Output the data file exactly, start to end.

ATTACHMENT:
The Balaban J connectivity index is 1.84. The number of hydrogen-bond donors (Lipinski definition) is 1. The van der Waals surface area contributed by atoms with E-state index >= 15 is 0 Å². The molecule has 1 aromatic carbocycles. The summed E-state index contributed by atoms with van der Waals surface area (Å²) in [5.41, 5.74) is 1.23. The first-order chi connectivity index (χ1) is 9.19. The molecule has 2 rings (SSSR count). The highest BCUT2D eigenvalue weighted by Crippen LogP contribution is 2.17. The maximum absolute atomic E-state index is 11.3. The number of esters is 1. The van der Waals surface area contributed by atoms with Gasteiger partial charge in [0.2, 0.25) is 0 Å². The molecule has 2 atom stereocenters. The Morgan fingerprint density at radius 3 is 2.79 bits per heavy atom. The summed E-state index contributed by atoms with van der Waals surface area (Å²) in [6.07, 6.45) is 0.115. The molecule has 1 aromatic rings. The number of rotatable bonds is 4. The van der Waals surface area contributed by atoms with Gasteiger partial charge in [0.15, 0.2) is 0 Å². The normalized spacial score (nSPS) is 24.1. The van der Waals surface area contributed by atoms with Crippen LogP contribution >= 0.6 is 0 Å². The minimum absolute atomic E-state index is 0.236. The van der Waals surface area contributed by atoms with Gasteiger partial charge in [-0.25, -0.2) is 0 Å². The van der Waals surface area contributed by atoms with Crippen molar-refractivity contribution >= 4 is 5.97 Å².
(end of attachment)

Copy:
The Balaban J connectivity index is 1.84. The number of hydrogen-bond donors (Lipinski definition) is 1. The van der Waals surface area contributed by atoms with E-state index >= 15 is 0 Å². The molecule has 1 aromatic carbocycles. The summed E-state index contributed by atoms with van der Waals surface area (Å²) in [5.41, 5.74) is 1.23. The first-order chi connectivity index (χ1) is 9.19. The molecule has 2 rings (SSSR count). The highest BCUT2D eigenvalue weighted by Crippen LogP contribution is 2.17. The maximum absolute atomic E-state index is 11.3. The number of esters is 1. The van der Waals surface area contributed by atoms with Gasteiger partial charge in [0.2, 0.25) is 0 Å². The molecule has 2 atom stereocenters. The Morgan fingerprint density at radius 3 is 2.79 bits per heavy atom. The summed E-state index contributed by atoms with van der Waals surface area (Å²) in [6.07, 6.45) is 0.115. The molecule has 1 aromatic rings. The number of rotatable bonds is 4. The van der Waals surface area contributed by atoms with Gasteiger partial charge in [0.15, 0.2) is 0 Å². The normalized spacial score (nSPS) is 24.1. The van der Waals surface area contributed by atoms with Crippen LogP contribution >= 0.6 is 0 Å². The minimum absolute atomic E-state index is 0.236. The van der Waals surface area contributed by atoms with Gasteiger partial charge in [-0.25, -0.2) is 0 Å². The van der Waals surface area contributed by atoms with Crippen molar-refractivity contribution >= 4 is 5.97 Å².